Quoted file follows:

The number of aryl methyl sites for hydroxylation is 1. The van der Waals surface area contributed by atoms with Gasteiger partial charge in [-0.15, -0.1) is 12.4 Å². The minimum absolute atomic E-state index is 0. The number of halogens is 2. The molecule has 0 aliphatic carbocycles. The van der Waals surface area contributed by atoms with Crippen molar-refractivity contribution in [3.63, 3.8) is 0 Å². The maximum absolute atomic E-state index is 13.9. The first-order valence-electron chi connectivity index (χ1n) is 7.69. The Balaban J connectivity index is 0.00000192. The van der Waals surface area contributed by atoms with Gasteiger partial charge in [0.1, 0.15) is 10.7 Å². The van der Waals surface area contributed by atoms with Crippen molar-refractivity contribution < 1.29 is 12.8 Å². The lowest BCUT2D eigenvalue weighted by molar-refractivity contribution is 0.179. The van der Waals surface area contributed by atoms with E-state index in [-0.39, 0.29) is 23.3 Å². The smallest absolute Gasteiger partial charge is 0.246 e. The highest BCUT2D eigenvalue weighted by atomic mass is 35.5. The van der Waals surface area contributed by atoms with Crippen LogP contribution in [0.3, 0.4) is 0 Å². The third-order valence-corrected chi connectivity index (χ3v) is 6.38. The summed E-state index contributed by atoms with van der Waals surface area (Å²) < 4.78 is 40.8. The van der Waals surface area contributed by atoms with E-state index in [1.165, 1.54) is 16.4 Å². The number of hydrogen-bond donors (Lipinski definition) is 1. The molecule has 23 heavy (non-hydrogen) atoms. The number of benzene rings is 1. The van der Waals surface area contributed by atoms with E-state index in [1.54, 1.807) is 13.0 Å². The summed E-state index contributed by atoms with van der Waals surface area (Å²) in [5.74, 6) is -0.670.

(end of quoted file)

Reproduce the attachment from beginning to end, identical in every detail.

The number of aryl methyl sites for hydroxylation is 1. The van der Waals surface area contributed by atoms with Gasteiger partial charge in [-0.15, -0.1) is 12.4 Å². The minimum absolute atomic E-state index is 0. The number of halogens is 2. The molecule has 0 aliphatic carbocycles. The van der Waals surface area contributed by atoms with Crippen molar-refractivity contribution in [3.63, 3.8) is 0 Å². The maximum absolute atomic E-state index is 13.9. The first-order valence-electron chi connectivity index (χ1n) is 7.69. The Balaban J connectivity index is 0.00000192. The van der Waals surface area contributed by atoms with Gasteiger partial charge in [0.1, 0.15) is 10.7 Å². The van der Waals surface area contributed by atoms with Crippen molar-refractivity contribution < 1.29 is 12.8 Å². The lowest BCUT2D eigenvalue weighted by molar-refractivity contribution is 0.179. The van der Waals surface area contributed by atoms with E-state index in [-0.39, 0.29) is 23.3 Å². The smallest absolute Gasteiger partial charge is 0.246 e. The highest BCUT2D eigenvalue weighted by atomic mass is 35.5. The van der Waals surface area contributed by atoms with Crippen LogP contribution in [0.3, 0.4) is 0 Å². The third-order valence-corrected chi connectivity index (χ3v) is 6.38. The summed E-state index contributed by atoms with van der Waals surface area (Å²) < 4.78 is 40.8. The van der Waals surface area contributed by atoms with E-state index in [1.165, 1.54) is 16.4 Å². The number of hydrogen-bond donors (Lipinski definition) is 1. The molecule has 23 heavy (non-hydrogen) atoms. The number of benzene rings is 1. The van der Waals surface area contributed by atoms with E-state index in [1.54, 1.807) is 13.0 Å². The summed E-state index contributed by atoms with van der Waals surface area (Å²) in [5.74, 6) is -0.670.